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Micro-manufacturer springs into action

01 June 2012

Adapting to increasing demand for micro-sized components is something that Advanex Europe - a Midlands based precision engineering company – has taken very much to heart. Les Hunt talks to managing director Paul Clifford about how the demand for micro components is affecting the company’s production methods.

Tiny springs contained in this jar are compared with the size of a Euro coin

The terms micro-engineering or micro-manufacturing describe the design and manufacture of miniature components and systems. Technology trends have provided greater potential for miniaturisation, and as demand for smaller end user products increases, the supply chain has had to adapt its production methodologies. The components may be very tiny, but they have to function reliably, and this places considerable responsibilities on the manufacturer in terms of his production technique and quality control procedures.

In recent years, Advanex has played its part in this revolution, focusing on the micro-engineering of springs to create tiny components for a variety of end-market products such as mobile phones, computers, PDAs and disposable medical devices. Micro-engineering requires a sea-change in manufacturing technique and Advanex has responded accordingly, creating a specialised bespoke manufacturing system that has enabled it to achieve some remarkable firsts.

Indeed, using this new technology, the company has manufactured what it claims is the world’s smallest spring - having a wire diameter of just 15µm and an inside diameter of 45µm. Developed for the electronics industry, this particular component is smaller than the eye of a needle and is virtually invisible to the human eye.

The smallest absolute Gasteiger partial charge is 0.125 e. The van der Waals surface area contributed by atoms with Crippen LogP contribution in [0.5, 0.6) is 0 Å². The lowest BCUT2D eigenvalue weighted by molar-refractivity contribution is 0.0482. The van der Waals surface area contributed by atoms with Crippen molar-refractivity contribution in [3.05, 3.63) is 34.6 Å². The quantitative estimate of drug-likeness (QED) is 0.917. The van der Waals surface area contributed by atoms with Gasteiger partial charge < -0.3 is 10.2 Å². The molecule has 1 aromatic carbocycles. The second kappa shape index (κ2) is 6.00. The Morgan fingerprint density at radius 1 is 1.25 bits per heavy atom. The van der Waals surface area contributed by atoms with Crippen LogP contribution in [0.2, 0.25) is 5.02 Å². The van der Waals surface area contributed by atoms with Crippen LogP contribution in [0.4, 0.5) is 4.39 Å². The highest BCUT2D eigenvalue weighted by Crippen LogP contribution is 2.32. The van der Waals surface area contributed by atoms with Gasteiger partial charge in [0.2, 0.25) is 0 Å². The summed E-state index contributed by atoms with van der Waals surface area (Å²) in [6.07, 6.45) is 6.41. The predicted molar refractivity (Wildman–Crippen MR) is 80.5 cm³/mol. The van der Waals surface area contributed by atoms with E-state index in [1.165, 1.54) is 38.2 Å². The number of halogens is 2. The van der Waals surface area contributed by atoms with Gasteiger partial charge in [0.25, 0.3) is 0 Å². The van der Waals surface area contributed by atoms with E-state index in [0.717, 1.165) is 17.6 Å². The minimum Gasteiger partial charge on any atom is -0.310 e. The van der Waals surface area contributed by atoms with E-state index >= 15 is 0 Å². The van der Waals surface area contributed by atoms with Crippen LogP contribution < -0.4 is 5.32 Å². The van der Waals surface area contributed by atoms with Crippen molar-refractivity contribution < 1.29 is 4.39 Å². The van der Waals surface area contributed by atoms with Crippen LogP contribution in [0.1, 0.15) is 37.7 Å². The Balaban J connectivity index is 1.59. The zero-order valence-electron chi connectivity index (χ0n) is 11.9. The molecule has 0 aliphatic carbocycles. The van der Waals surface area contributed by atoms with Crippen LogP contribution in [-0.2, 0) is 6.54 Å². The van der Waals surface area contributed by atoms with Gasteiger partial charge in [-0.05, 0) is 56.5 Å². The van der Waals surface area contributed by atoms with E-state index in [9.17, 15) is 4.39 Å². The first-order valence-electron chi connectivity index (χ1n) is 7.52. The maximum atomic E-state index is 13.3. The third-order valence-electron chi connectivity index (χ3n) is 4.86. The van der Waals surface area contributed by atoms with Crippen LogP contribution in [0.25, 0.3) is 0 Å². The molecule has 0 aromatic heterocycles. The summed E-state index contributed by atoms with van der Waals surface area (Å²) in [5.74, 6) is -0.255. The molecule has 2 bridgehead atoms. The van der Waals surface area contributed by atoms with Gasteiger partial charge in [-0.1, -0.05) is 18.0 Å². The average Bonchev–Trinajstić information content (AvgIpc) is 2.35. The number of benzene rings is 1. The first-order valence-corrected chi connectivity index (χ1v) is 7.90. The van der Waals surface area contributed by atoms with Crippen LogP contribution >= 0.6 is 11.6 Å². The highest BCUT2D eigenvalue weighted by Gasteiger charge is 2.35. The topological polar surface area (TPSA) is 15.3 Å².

Challenges
Clearly, these components pose a manufacturing challenge. The wire size is so small and the springs so delicate that special care must be taken during manufacture and appropriate handling techniques need to be employed, post-production. Production equipment must be adjustable within extremely fine ranges, while inspection and quality control demand sophisticated, high-magnification vision systems.

A key post-production consideration and critical customer requirement is to ensure that these sub-miniature components do not come into contact with any airborne contamination. Advanex says that paying close attention to detail at this stage is one way the company has managed to remain competitive in this market. Even tasks as simple as counting and despatch become complex issues as they require extremely accurate weighing systems and packaging processes to ensure that the springs are received in the right numbers and in pristine condition.

Illustrative of the company’s success is the establishment of a customer base among highly competitive Asian electronics manufacturers for whom it produces a variety of miniature metal stampings and micro-pressings. And in Japan the company is also actively engaged in the manufacture of precision springs for the medical device sector.


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